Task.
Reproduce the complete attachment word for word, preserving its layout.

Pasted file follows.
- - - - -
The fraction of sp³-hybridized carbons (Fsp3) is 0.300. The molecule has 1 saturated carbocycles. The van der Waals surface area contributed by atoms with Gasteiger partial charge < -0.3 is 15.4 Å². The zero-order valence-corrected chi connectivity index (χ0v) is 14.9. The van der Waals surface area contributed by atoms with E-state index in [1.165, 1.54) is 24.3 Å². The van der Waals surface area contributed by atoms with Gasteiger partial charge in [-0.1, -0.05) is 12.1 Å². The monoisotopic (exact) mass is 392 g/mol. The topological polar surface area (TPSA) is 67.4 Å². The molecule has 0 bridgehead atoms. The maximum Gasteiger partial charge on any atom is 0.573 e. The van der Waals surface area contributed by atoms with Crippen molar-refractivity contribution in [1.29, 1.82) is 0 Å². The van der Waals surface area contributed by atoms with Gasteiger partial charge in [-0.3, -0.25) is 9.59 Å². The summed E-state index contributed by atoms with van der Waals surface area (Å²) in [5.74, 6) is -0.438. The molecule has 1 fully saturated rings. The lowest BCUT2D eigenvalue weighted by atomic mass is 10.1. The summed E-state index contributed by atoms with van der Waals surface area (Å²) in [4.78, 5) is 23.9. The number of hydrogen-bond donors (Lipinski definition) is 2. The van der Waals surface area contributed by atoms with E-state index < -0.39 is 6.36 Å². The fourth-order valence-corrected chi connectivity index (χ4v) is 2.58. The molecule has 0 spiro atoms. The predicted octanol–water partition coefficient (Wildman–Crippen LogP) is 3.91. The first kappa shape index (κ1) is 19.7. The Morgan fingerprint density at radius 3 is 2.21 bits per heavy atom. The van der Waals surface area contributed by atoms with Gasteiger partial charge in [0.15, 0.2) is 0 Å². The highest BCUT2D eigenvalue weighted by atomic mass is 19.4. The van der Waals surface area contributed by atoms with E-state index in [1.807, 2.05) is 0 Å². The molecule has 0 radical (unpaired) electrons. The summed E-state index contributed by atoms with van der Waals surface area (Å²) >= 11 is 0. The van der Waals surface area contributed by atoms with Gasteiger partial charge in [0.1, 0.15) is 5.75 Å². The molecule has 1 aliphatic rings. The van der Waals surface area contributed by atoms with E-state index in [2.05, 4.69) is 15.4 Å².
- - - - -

The fraction of sp³-hybridized carbons (Fsp3) is 0.300. The molecule has 1 saturated carbocycles. The van der Waals surface area contributed by atoms with Gasteiger partial charge < -0.3 is 15.4 Å². The zero-order valence-corrected chi connectivity index (χ0v) is 14.9. The van der Waals surface area contributed by atoms with E-state index in [1.165, 1.54) is 24.3 Å². The van der Waals surface area contributed by atoms with Gasteiger partial charge in [-0.1, -0.05) is 12.1 Å². The monoisotopic (exact) mass is 392 g/mol. The topological polar surface area (TPSA) is 67.4 Å². The molecule has 0 bridgehead atoms. The maximum Gasteiger partial charge on any atom is 0.573 e. The van der Waals surface area contributed by atoms with Crippen molar-refractivity contribution in [1.29, 1.82) is 0 Å². The van der Waals surface area contributed by atoms with Gasteiger partial charge in [-0.3, -0.25) is 9.59 Å². The summed E-state index contributed by atoms with van der Waals surface area (Å²) in [5.74, 6) is -0.438. The molecule has 1 fully saturated rings. The lowest BCUT2D eigenvalue weighted by atomic mass is 10.1. The summed E-state index contributed by atoms with van der Waals surface area (Å²) in [4.78, 5) is 23.9. The number of hydrogen-bond donors (Lipinski definition) is 2. The van der Waals surface area contributed by atoms with E-state index < -0.39 is 6.36 Å². The fourth-order valence-corrected chi connectivity index (χ4v) is 2.58. The molecule has 0 spiro atoms. The predicted octanol–water partition coefficient (Wildman–Crippen LogP) is 3.91. The first kappa shape index (κ1) is 19.7. The Morgan fingerprint density at radius 3 is 2.21 bits per heavy atom. The van der Waals surface area contributed by atoms with Gasteiger partial charge in [0.15, 0.2) is 0 Å². The highest BCUT2D eigenvalue weighted by atomic mass is 19.4. The van der Waals surface area contributed by atoms with E-state index in [1.807, 2.05) is 0 Å². The molecule has 0 radical (unpaired) electrons. The summed E-state index contributed by atoms with van der Waals surface area (Å²) >= 11 is 0. The van der Waals surface area contributed by atoms with Gasteiger partial charge in [0.1, 0.15) is 5.75 Å². The molecule has 1 aliphatic rings. The van der Waals surface area contributed by atoms with E-state index in [2.05, 4.69) is 15.4 Å².